The theory submitted . . . on behalf of the defendant is as follows: “It is the defendant's theory of the case that on December 18th, 2010, in Lake Township of Menominee County, a vehicle driven by the defendant was in an accident with a pedestrian, Brett Ingram. Under the facts and circumstances of that night, the pedestrian, Brett Ingram, was in the middle of a dark, two-lane roadway, and was an intervening, superseding cause, which was not reasonably foreseeable. Therefore, the Prosecution cannot prove beyond a reasonable doubt the proximate cause, which is a required element of Counts 1 and 3, and, therefore, the defendant is not guilty of those charges. Furthermore, the Prosecution cannot prove beyond a reasonable doubt that the defendant was operating a motor vehicle under the influence of alcohol, that is, because of drinking alcohol his mental or physical condition was significantly affected, and the defendant was no longer able to operate a vehicle in a normal manner. Therefore, another requirement of . . . Count 3 is unproven. As a result of that, the defendant is also not guilty of Count 3. It is the defendant's theory that the Prosecution can prove each and every element of Count 2 and Count 4, and, therefore, the defendant is guilty of those charges.”

(Trial Tr. X, ECF No. 13-16, PageID.1499-1500.)

         The prosecutor put on several witnesses who had observed Petitioner drinking or acting intoxicated that evening and other witnesses who heard Petitioner acknowledge that he had been drunk when he hit Ingram. The prosecutor also elicited testimony from an accident reconstruction expert who testified that Petitioner should have been able to stop. Defense counsel presented testimony from an opposing expert who testified that even a sober driver could not have avoided hitting Ingram.

         The jury deliberated for several hours and sought additional guidance on the meaning of “causation.” (Trial Tr. X, ECF No. 13-16, PageID.1515-1519.) In the end, however, the jurors concluded that Petitioner had caused the accident and entered their verdicts accordingly. (Id., PageID.1520-1522.) The trial court sentenced Petitioner as set forth above. (Sentencing Tr., ECF No. 13-17.)

         Petitioner, with the assistance of appointed counsel, directly appealed his convictions and sentences raising two issues, issues he also raises in his petition as Issues I and II. (Pet'r's Appeal Br., ECF No. 13-18, PageID.1580.) By unpublished opinion issued March 19, 2013, the Michigan Court of Appeals concluded that the prosecutor had presented sufficient evidence of causation and Petitioner's intoxication and that the trial court had properly scored Petitioner's sentencing guidelines variables. (Mich. Ct. App. Op., ECF No. 13-18, PageID.1568-1575.)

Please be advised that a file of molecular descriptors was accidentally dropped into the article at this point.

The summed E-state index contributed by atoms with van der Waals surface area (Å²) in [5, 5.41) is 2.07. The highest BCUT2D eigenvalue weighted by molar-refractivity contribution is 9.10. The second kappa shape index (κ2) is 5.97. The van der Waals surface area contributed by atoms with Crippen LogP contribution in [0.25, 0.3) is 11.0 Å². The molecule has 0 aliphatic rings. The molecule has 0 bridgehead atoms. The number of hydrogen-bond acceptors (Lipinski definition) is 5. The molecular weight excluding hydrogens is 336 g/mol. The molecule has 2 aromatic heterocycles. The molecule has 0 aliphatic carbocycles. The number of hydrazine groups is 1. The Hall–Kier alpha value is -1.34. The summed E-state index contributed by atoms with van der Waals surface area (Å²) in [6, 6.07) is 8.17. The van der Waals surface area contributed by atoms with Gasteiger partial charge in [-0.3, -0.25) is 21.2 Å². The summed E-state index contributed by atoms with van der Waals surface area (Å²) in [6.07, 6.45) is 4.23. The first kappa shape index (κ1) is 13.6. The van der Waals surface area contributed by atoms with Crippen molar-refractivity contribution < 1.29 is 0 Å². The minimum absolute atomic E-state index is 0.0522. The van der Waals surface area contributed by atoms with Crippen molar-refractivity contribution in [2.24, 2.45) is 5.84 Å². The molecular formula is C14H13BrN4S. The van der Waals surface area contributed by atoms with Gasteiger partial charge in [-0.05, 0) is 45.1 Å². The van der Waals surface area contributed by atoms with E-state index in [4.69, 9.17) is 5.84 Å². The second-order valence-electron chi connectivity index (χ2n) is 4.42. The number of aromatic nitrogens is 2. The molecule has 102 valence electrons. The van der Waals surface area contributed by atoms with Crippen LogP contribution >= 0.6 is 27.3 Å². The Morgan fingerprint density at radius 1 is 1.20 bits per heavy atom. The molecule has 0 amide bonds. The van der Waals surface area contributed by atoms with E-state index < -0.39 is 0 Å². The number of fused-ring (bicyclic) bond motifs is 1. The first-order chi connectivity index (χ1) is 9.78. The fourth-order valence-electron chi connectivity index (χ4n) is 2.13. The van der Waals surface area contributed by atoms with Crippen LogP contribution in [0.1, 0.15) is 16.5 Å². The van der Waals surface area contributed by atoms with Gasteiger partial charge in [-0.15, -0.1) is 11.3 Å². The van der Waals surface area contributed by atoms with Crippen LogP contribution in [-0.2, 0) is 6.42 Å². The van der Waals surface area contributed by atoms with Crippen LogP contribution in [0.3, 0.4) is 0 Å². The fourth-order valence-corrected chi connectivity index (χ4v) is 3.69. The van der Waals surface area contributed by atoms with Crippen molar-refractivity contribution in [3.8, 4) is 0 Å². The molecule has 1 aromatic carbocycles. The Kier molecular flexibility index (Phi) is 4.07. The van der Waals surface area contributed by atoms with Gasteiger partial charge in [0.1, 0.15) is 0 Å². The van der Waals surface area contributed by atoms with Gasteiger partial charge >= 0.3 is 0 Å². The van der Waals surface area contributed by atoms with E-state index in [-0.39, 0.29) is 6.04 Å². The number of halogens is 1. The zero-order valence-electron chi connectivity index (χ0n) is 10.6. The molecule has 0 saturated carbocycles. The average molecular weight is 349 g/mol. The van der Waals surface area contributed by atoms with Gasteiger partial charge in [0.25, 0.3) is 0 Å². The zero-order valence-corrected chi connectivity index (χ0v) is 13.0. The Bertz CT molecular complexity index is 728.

Petitioner then filed a pro per application for leave to appeal in the Michigan Supreme Court raising the same issues he raised in the court of appeals. (Appl. for Leave to Appeal, ECF No. 13-19, PageID.1631-1645.) The Michigan Supreme Court denied leave by order entered November 25, 2013, because the court did not believe the questions presented should be reviewed. (Mich. Order, ECF No. 13-19, PageID.1630.) Petitioner sought reconsideration. (Mot. for Recon., ECF No. 13-19, PageID.1718-1724.) The court denied that relief as well. (Mich. Order, ECF No. 13-19, PageID.1629.)

         Petitioner returned to the trial court, filing a motion for relief from judgment raising several issues which roughly correspond to the issues raised in his habeas petition as Issues III-VIII. (Mot. for Relief from J., ECF No. 13-20.) The trial court summarily disposed of the motion in one sentence:

Defendant's Motion for Relief From Judgment is denied as it alleges grounds for relief which either were or could have been raised on appeal from the conviction and sentence.

(Menominee Cty. Cir. Ct. Order, ECF No. 13-21.) Petitioner sought leave to appeal that order, first in the Michigan Court of Appeals and then in the Michigan Supreme Court. Those courts denied leave by orders entered May 4, 2015, and November 30, 2016, respectively. (Mich. Ct. App. Order, ECF No. 13-22, PageID.1792; Mich. Order, ECF No. 13-23, PageID.1848.) This petition followed.

         This action is governed by the Antiterrorism and Effective Death Penalty Act of 1996, Pub. L. 104-132, 110 Stat. 1214 (AEDPA). The AEDPA “prevents federal habeas ‘retrials'” and ensures that state court convictions are given effect to the extent possible under the law. Bell v. Cone, 535 U.S. 685, 693-94 (2002). An application for writ of habeas corpus on behalf of a person who is incarcerated pursuant to a state conviction cannot be granted with respect to any claim that was adjudicated on the merits in state court unless the adjudication: “(1) resulted in a decision that was contrary to, or involved an unreasonable application of, clearly established federal law as determined by the Supreme Court of the United States; or (2) resulted in a decision that was based upon an unreasonable determination of the facts in light of the evidence presented in the state court proceeding.” 28 U.S.C. § 2254(d). This standard is “intentionally difficult to meet.” Woods v. Donald, 575 U.S. ___, 135 S.Ct. 1372');">135 S.Ct. 1372, 1376 (2015) (internal quotation omitted).